ELE­PHANT SEAL PUPS

The Tribune (SLO) - - The Cambrian - BY CHRIS­TINE HEINRICHS Chris­tine Heinrichs is a cer­ti­fied California Nat­u­ral­ist who writes about wildlife.

face un­cer­tain fu­ture as they be­gin their mi­gra­tion from the Piedras Blan­cas rook­ery.

This year’s weaned ele­phant seal pups look grown up now, with their new, ma­ture skin. They’re fat and ready to set off on their first mi­gra­tion.

A few thin males linger on the beach, rest­ing a few more days be­fore they de­part for north­ern wa­ters. They’ve been on the beach for as long as 100 days with­out food. They are at the phys­i­cal low point of their year. They’ll spend the next four or five months feed­ing along the con­ti­nen­tal shelf of North Amer­ica. They’ll be back in July and August with tons more blub­ber.

A few adult fe­males showed up on the beach. They look fat and healthy, but not yet peel­ing off their skin in the an­nual molt. They may be seals that have skipped hav­ing a pup this year. Al­though over 90 per­cent of fe­males have a pup ev­ery year, some don’t. Those that aren’t preg­nant may ar­rive on the beach early, in Oc­to­ber and Novem­ber, or late, in early March.

Patrick Robinson, direc­tor of the Ano Nuevo Re­serve, has seen these late-ar­riv­ing female seals that haven’t given birth mat­ing with males.

“We def­i­nitely have a few ob­ser­va­tions of fe­males skip­ping the breed­ing season and com­ing back for as lit­tle as a sin­gle day in March to breed,” he said. “It’s hard to know for any in­di­vid­ual un­tagged seal, but they can def­i­nitely get back on schedule quickly if they skip breed­ing for a year.”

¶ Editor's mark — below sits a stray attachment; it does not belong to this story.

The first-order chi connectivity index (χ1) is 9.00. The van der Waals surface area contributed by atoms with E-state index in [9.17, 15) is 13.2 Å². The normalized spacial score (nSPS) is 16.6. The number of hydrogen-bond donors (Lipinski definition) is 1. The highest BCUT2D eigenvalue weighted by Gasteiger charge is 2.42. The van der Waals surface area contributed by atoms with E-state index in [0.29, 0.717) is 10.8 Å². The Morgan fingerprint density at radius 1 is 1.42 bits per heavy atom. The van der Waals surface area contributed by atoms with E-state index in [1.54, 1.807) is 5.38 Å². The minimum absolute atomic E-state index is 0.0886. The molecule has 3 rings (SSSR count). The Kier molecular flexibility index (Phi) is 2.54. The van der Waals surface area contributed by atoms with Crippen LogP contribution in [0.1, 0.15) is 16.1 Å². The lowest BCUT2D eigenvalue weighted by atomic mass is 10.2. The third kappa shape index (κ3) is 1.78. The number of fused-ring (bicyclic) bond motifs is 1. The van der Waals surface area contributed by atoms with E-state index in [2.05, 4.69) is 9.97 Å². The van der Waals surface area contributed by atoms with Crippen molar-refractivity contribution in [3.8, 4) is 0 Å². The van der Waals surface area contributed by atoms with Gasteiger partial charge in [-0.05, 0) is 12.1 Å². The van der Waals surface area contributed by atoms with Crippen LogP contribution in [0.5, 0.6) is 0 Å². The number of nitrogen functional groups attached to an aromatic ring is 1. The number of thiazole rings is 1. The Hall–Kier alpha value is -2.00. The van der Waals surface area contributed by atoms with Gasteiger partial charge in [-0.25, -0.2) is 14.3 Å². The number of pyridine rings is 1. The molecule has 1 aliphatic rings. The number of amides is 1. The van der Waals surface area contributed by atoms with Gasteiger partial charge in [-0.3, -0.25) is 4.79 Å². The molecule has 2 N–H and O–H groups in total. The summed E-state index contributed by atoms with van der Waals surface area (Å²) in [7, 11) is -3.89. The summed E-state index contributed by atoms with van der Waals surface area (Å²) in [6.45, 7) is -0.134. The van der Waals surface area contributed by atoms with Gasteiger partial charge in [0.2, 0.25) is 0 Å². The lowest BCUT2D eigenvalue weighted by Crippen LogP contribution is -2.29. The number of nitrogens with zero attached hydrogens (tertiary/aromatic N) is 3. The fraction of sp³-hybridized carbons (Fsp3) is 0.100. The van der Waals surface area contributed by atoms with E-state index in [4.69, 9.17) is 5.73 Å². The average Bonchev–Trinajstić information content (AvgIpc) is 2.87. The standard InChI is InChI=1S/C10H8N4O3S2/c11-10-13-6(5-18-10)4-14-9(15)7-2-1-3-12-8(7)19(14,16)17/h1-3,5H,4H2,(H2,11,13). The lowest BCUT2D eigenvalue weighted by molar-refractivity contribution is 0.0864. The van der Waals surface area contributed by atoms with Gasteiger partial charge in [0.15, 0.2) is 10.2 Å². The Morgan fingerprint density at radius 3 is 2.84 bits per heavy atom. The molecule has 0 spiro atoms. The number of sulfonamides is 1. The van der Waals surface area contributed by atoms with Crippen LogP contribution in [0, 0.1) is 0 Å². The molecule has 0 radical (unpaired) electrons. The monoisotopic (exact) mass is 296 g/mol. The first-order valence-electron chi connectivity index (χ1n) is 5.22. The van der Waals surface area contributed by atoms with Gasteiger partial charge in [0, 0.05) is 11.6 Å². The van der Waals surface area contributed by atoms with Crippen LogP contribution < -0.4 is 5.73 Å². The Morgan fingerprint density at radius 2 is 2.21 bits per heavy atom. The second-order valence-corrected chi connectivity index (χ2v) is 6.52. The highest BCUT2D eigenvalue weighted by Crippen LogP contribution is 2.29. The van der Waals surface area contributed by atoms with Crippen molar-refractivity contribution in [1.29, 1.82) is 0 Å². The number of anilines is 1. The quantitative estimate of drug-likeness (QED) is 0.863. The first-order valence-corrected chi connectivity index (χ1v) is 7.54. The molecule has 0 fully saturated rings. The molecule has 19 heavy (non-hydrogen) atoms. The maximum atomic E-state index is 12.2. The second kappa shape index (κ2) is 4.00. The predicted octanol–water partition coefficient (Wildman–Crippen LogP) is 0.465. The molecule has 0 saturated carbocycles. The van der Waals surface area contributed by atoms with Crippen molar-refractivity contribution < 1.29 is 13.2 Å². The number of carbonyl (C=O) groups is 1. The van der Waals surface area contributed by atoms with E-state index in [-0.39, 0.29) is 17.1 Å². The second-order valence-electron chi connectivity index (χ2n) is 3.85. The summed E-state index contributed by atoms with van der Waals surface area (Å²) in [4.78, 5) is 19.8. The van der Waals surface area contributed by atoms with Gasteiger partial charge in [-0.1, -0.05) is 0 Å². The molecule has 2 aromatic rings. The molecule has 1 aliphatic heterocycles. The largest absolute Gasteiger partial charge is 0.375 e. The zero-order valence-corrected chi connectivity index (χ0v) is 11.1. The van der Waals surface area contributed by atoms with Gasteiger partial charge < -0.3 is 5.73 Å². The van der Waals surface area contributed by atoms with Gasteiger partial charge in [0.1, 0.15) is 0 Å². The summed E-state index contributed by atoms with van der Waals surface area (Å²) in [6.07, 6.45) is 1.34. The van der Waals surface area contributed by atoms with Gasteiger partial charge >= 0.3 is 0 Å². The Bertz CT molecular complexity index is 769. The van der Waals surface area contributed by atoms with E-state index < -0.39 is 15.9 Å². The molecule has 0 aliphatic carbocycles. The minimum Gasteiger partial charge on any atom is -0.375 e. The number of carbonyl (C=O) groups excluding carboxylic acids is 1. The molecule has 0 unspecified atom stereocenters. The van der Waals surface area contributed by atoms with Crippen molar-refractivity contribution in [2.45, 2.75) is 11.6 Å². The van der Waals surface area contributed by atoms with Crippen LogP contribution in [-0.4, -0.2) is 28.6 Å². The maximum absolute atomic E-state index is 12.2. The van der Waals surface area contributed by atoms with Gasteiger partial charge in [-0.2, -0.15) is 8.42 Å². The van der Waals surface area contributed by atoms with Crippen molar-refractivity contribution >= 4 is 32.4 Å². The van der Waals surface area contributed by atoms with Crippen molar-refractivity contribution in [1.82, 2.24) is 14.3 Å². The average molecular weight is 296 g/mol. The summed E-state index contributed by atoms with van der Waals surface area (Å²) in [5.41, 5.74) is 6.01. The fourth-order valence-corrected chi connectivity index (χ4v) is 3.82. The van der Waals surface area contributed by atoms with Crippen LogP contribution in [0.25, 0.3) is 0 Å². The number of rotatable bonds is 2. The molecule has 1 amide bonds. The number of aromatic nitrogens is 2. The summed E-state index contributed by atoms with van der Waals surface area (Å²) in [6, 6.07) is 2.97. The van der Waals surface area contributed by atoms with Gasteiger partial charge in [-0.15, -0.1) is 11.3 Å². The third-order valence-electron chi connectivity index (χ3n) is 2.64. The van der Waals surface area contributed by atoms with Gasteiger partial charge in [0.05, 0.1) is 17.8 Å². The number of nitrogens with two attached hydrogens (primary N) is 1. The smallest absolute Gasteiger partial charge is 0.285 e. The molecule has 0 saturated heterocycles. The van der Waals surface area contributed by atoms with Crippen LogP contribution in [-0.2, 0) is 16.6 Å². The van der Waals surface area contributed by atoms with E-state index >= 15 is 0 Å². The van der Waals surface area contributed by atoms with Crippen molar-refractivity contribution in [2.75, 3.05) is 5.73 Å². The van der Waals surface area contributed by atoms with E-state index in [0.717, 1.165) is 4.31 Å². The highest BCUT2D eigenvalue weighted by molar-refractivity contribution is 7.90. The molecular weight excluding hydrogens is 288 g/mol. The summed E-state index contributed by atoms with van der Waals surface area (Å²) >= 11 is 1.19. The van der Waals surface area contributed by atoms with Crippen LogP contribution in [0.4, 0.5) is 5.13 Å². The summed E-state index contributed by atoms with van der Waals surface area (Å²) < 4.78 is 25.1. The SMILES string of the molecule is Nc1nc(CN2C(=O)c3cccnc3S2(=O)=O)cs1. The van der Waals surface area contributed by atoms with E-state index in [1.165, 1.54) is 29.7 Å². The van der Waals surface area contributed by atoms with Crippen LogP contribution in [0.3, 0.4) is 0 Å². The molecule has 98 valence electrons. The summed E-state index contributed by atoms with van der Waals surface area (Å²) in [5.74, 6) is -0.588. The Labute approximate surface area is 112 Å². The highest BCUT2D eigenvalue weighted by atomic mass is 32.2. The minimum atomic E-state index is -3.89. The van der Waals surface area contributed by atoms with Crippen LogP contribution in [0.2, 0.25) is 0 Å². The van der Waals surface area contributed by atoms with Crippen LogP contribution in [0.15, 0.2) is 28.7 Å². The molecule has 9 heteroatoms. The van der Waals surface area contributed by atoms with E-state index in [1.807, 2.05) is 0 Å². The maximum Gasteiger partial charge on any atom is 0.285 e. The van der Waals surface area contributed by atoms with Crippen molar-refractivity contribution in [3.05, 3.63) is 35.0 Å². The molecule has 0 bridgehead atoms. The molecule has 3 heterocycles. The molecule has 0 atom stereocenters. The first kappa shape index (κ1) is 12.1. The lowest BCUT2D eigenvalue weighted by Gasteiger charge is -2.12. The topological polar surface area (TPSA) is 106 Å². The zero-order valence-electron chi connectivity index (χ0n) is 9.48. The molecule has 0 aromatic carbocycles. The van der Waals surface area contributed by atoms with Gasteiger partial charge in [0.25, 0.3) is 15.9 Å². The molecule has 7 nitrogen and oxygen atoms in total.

Most of the seals on the beach are the Class of 2019 wean­ers. They are born black, but molt that new­born coat af­ter they are weaned. Their new skin is dark on top, light on the belly.

It’s call coun­ter­shad­ing, and gives them some cam­ou­flage from preda­tors. The light belly blends with the bright light of the sur­face to preda­tors look­ing up from below. The dark back blends into the dark depths to preda­tors look­ing down from above.

They spend most of their time sleep­ing, but one at a time, they ven­ture into the surf. Some have al­ready left, mi­grat­ing north. No one shows them the way. It’s one of the mys­ter­ies of an­i­mal mi­gra­tion. Some may get as far north as Alaska, but most prob­a­bly don’t get that far.

About half sur­vive to re­turn from that first mi­gra­tion in Septem­ber. It’s a tough world out there. The half that don’t make it prob­a­bly ei­ther can’t find enough food or are eaten by preda­tors.

Starv­ing wean­ers are al­ready wash­ing up on area beaches and be­ing res­cued by teams of vol­un­teers from The Ma­rine Mam­mal Cen­ter. Call TMMC in Morro Bay at 805-771-8300 if you see one on the beach. Cen­ter vol­un­teers will mon­i­tor the pup for 24 hours or more, de­pend­ing on the sit­u­a­tion and, if nec­es­sary, res­cue it safely.

Check the TMMC “cur­rent pa­tients” page for up­dates on res­cued wean­ers. Stay back 100 feet or so from a stranded seal. Res­cued wean­ers are ap­peal­ing, but they need to stay wild so that they can be re­ha­bil­i­tated and re­leased to their home.

CHRIS­TINE HEINRICHS Spe­cial to The Cam­brian

A weaned ele­phant seal pup at the Piedras Blan­cas rook­ery.

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